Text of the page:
Alaska, 2009, DIY, Public Land
This didn't start out to be a bear hunt, even though I had a tag in my pocket. Our focus was moose and caribou, but with all the bears in the area, things soon changed.
My friend Carl and I had planned this hunt for over a year. I wanted to go to a place high above the Arctic Circle where I had taken big moose and some fine caribou bulls.
It was midday when we set camp. We pitched two tents high up on the river bank - one for sleeping and one for gear storage. We then gathered firewood and covered it with a tarp. One thing I knew for sure was that it would rain, and a fire after a long day of hunting would be a pleasure.
Before hitting the sleeping bags, we inflated my portable raft. When hunting near a river, rafts are ideal for the hard work involved in getting moose or caribou from point A to point B. They are lifesavers, since packing a moose even a short distance can be back-breaking work.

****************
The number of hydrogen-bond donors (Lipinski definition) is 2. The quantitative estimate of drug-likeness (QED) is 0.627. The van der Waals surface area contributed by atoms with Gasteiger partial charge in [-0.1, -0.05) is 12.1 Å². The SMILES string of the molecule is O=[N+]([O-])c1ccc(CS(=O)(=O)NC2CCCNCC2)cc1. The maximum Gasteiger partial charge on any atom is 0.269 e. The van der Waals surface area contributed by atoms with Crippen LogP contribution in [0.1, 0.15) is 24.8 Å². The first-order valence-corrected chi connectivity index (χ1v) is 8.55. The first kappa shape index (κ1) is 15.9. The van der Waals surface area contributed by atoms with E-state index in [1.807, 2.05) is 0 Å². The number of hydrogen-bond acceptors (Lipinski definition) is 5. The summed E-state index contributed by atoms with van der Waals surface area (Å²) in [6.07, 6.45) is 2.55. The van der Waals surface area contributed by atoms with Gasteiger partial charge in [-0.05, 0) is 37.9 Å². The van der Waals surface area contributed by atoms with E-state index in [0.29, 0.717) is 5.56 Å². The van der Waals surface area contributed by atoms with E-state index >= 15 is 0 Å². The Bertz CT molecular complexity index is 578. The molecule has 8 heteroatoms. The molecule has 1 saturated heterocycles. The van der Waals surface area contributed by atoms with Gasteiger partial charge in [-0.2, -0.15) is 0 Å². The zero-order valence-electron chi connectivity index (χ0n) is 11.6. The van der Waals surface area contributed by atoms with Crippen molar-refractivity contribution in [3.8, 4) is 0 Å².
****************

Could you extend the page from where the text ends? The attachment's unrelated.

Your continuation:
Early in the morning we awoke instantly to a sound you don’t want to hear in the dark outside of your tent. It was the popping of teeth and an unmistakable “woof, woof” sound! With pistol and rifle in hand, Carl and I were wide awake wondering what to expect next.
The bear was just outside of our tent inching closer and then backing off again. He did this for what seemed like forever before departing, and to say the least, we didn’t get back to sleep that night.
Dawn finally arrived and we emerged from the tent, which was encircled by huge bear tracks. We expected to see our supplies strung out across the tundra, but all looked well until I saw that he had completely destroyed our raft.
After breakfast we proceeded on foot to a nearby hill. It was a good place to peer into the low-lying willows for moose. After two hours and no sign, we headed down the bank to a willow-choked stream to spot and hopefully stalk something.
For a full account of Paul's adventure, go to page 52 in the August/September 2010 issue of Eastmans' Hunting Journal.